This leads onto the final mission in London. Thankfully, the final mission is well designed and enjoyable from both a gameplay and story perspective, but the game falls at the final hurdle by ending with a rather lacklustre boss fight and an extremely short and unsatisfying cut scene. It doesn’t wrap up much in terms of the various story threads and just falls rather flat.
If you were expecting all the clues and evidence you’ve been collecting will lead to an ending that ties everything together, you’ll be pretty disappointed. The ending feels rushed, with a sudden switch of focus, rather convenient and hurried plot developments, and no real feeling of achievement. Very little of what is set up throughout the game, either in core or side quests, feels like it pays off in any meaningful way as the game ends on an abrupt cliffhanger. Which is why, in many ways, Mankind Divided feels like only the first part of a larger story.
And I’m totally fine with that, and I’d more than welcome another Deus Ex game continuing Jensen’s story, but this game needed an ending that offered much more to the player than it does. An ending that tied together the various conspiracy threads into a satisfying conclusion whilst also providing new revelations that set up another sequel. As it is, the ending to Mankind Divided doesn’t really do either. It just kind of stops.
I won’t get into story specifics, but it’s an enjoyable tale, with all the mystery, suspicion and conspiracies you’d expect. It also deals more heavily with various social issues that are a direct result of events in Human Revolution. Although a little heavy handed at times, it deals with these issues in a fairly thoughtful and engaging manner.
The cast is good, and almost entirely new aside (obviously) from Jensen and the reappearance of a key character from the original in an important side mission. But I would’ve liked to have seen Pritchard and Malik make a return.
Another disappointing aspect with regards to the story is how few and short the core missions are compared to Human Revolution. Whereas the bulk of the content in HR revolved around its core story, the bulk of the content in Mankind Divided is found in its side content and exploration, not in its main story thread – which you could probably breeze through quite easily in 6-8 hours. So although I enjoyed the story, it’s not quite as substantial a campaign when compared to the original, and the lacklustre ending makes it all feel a little pointless.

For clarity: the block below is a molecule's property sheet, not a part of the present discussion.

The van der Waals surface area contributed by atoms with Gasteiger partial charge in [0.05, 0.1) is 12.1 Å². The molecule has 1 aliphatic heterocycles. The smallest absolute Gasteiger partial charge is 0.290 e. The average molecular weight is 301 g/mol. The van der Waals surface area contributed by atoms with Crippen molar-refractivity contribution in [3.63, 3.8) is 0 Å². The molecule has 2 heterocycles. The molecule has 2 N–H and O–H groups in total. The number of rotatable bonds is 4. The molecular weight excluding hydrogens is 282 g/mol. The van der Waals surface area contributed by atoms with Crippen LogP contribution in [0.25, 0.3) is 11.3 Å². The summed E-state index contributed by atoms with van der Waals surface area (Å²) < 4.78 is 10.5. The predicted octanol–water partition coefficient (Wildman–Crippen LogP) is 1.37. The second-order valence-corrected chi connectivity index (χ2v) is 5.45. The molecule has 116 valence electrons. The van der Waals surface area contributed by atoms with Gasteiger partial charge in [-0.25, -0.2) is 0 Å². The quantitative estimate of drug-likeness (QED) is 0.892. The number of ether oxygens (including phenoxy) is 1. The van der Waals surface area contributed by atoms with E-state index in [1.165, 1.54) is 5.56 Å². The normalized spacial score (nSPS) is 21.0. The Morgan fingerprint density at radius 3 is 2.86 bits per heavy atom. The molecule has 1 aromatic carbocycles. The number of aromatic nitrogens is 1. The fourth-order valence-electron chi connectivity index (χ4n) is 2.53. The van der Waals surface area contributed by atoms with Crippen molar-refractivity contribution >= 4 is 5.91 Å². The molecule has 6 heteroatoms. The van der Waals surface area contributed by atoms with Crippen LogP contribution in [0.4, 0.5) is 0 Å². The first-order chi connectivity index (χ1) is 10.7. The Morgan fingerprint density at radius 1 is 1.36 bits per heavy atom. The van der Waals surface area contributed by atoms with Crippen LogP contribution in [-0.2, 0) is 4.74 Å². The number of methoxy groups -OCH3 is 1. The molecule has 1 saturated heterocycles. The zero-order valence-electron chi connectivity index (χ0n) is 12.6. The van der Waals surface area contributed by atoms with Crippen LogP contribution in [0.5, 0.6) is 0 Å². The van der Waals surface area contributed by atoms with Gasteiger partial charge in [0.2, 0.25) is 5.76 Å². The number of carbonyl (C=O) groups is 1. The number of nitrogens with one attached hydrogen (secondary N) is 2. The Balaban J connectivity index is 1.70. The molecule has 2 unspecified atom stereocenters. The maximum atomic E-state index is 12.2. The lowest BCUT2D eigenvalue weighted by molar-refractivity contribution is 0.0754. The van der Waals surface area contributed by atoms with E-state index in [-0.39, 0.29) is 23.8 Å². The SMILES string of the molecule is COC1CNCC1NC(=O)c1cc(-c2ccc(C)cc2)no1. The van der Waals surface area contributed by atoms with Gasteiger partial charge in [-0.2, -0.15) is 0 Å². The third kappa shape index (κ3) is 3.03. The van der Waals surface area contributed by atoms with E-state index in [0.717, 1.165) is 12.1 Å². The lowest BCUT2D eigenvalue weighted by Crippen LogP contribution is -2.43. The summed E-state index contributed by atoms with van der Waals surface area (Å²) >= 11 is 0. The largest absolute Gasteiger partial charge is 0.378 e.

Technically, the game runs fine but not perfectly. I was running on a custom High setting, and getting around 40-50 FPS. It could probably do with a little further optimisation, but as long as you tweak the settings appropriately to suit your system, performance shouldn’t be a major issue.
Graphically, Mankind Divided is a nice looking game, but character models appear a little dated, and animations during conversations are still oddly stiff. The game also ditches the infamous ‘piss filter’ of Human Revolution. It never bothered me that much, but I can’t say I miss it, and the new colour palette is more appropriate for the tone and setting.
Outside of its campaign, Mankind Divided also features a separate mini-game mode called ‘Breach’ that sees you attempt to hack data from within a virtual environment. It’s a rather pointless, if harmless addition that seems tacked on to sell micro-transactions. In fact, there are micro-transactions you can purchase during the campaign for more credits or upgrade points.
I don’t know why anyone would, as the game is finely balanced in terms of player progression, and purchasing these items would break that progression entirely. But the option is there, and all it’s really going to do is piss people off. Micro-transactions in a single player, full price release? I can’t imagine any profit they actually make off this pointless addition will be worth the player backlash.
When it came to scoring Mankind Divided, I was close to giving the game a solid 9. Despite my complaints, it’s an absolutely fantastic sequel to Human Revolution and easily one of the best titles I’ve played this year. But its core campaign isn’t as compelling or complete as that in Human Revolution, and when I hit that lacklustre ending, it felt like a right kick in the balls. But still, despite that disappointing final act, Mankind Divided is quite easily in the running for my personal Game of the Year and it comes highly recommended.